Not In Our Town: The Billings Story | Not in Our Town

Not In Our Town: The Billings Story

Grade Level: 
Middle School (6-8)
High School (9-12)



By Janice I. Cohn

Fighting Bullies        

The residents of Billings stood up to bullies despite the risks.

  1. Why did they do that?
  2. Do you think that would have happened without the help of people like Chief Inman and Margaret MacDonald?
  3. Do you think that would have happened if Tammie Schnitzer had not “gone public” with what happened to her family?

What were the risks these people took by taking a stand?

What can each of us do in our own lives if we must confront − or someone we know must confront − bullying?

  1. Would you attempt to help another person who is being bullied or treated badly? Why?
  2. What factors would affect your decisions?
  3. What would you want to do, and how would you want to do it?
  4. What would be helpful to you in these situations

Fighting Hatred And Intolerance

•    Do you think the events that happened in Billings could happen in any town? Why?

  1. Why do you think the haters chose groups like the Jews and African Americans to harass?
  2. If this kind of situation happened today, do you think they would target other groups? Why?
  3. What can each of us do to try to fight against intolerance?

Being A Good Friend

  1. What is your definition of being a good friend?
  2. Are there ever situations where it’s not possible to be a good friend?
  3. Why do you think Teresa wanted to support Isaac, even though there was risk to her and her family?
  4. Was there anything else that Teresa might have done?
  5. Were you ever in a situation where being a good friend posed a risk, or might have been too dangerous?

Learning From History: How Acts of Goodness and Courage Reverberate

  1. The Danes and the Germans made very different choices when their Jewish neighbors were threatened by the Nazis. Why do you think that was so?
  2. The Danes’ courageous efforts to save their Jewish neighbors took place over 70 years ago, in Europe. Why do you think the Danes’ actions were so inspiring to the citizens of Billings almost exactly 50 years later?
  3. Are there acts of courage, from the past, which have inspired you? What are they? How were you inspired?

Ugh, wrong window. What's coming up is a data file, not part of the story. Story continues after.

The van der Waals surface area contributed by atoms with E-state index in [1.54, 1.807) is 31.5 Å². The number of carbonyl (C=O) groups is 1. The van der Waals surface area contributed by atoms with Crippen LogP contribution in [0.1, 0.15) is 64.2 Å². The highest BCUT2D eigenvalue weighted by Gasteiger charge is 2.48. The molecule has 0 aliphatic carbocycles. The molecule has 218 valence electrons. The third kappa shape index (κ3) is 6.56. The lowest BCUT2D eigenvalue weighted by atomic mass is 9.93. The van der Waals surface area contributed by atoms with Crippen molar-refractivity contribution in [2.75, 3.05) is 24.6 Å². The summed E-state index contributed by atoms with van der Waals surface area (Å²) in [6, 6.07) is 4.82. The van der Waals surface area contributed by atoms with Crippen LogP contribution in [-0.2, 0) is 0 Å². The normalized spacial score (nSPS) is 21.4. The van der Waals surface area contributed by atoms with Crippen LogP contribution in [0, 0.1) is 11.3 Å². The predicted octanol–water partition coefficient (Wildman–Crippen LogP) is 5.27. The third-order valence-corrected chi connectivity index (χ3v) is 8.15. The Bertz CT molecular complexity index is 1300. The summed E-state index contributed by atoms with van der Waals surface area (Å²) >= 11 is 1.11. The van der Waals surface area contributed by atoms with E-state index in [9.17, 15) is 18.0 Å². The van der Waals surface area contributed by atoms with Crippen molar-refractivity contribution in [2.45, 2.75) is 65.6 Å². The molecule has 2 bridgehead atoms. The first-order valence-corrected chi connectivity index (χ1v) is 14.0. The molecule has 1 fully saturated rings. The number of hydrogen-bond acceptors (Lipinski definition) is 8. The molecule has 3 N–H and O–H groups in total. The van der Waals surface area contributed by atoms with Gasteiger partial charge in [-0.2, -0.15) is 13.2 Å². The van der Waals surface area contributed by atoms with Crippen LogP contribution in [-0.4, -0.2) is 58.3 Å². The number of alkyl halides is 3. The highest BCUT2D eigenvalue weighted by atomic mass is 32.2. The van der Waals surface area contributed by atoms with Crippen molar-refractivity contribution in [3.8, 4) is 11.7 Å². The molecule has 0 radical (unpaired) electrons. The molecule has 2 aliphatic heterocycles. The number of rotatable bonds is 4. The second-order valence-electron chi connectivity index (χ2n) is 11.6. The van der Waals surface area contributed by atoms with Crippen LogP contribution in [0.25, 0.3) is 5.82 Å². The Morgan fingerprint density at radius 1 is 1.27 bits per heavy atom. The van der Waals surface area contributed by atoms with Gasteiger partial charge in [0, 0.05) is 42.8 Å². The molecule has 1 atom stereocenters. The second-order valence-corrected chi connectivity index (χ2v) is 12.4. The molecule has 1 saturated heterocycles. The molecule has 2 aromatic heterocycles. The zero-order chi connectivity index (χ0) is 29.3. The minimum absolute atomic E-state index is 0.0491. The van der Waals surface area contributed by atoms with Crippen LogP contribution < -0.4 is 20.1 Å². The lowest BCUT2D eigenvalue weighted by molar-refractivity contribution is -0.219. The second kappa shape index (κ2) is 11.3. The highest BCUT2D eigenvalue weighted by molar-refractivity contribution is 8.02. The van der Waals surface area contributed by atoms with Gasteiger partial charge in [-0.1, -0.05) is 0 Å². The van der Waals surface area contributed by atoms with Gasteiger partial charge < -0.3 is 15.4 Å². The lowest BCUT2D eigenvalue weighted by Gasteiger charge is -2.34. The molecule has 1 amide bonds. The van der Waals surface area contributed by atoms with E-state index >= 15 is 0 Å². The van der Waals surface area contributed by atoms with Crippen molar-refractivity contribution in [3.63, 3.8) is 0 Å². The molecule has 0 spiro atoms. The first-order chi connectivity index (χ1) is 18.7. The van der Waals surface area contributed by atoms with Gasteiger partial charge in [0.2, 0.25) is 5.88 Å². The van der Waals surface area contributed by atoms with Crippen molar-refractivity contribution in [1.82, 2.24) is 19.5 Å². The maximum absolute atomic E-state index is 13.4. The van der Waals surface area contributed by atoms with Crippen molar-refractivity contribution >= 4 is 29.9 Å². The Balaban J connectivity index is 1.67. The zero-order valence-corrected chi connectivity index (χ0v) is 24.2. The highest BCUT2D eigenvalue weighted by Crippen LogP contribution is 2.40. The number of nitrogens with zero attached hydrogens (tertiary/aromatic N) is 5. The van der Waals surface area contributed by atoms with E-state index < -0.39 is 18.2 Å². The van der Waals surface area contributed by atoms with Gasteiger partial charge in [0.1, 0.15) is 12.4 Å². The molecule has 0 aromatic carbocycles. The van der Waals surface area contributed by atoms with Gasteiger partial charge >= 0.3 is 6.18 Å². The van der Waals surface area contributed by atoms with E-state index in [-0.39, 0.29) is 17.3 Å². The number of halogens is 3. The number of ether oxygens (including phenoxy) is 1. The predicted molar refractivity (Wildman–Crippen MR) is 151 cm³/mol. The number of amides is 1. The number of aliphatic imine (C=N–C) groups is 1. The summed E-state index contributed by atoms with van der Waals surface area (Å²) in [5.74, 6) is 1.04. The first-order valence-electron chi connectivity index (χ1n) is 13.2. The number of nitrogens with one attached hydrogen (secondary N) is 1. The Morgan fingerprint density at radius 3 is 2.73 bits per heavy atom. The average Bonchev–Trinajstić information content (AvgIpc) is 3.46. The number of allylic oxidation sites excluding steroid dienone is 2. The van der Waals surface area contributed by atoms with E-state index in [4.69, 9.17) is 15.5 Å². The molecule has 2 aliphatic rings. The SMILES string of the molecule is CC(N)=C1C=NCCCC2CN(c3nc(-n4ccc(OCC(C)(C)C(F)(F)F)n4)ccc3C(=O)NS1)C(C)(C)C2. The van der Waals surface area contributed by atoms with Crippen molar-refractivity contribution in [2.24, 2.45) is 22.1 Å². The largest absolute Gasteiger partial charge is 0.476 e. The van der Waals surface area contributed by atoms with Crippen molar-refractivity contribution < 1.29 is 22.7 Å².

4. The Danes and the citizens of Billings had to make difficult choices in dangerous situations. What do you think influenced those choices?
  5. How do you make hard choices?

The Importance of Community

  1. What’s your definition of a community?
  2. How is a school a community? A class a community? A house of worship a community?
  3. Why is community so important?
  4. Margaret MacDonald once said that the harassment of the Jews, the African Americans, and other groups in Billings was not their problem, it was the town’s problem. What do you think she meant?
  5. Reverend Torney once said that there was nothing special about Billings; that people had simply been given an opportunity to show the basic decency and courage that almost all of us possess. Do you agree? .

The Creative Arts

•     How might you tell the story of Billings differently if you were writing your own book or article or play, or if you were creating a new dance or song(s).

Winston Churchill once said that courage is the virtue that makes all other virtues possible. The 20th anniversary of the events in Billings, this coming holiday season, will hopefully prompt people to reflect not only on the importance of courage, but on the true meaning of the holidays: celebrating religious freedom and loving our neighbors as ourselves.

To learn more about Janice Cohn’s play, Paper Candles, and the events in Billings and Denmark, log on to



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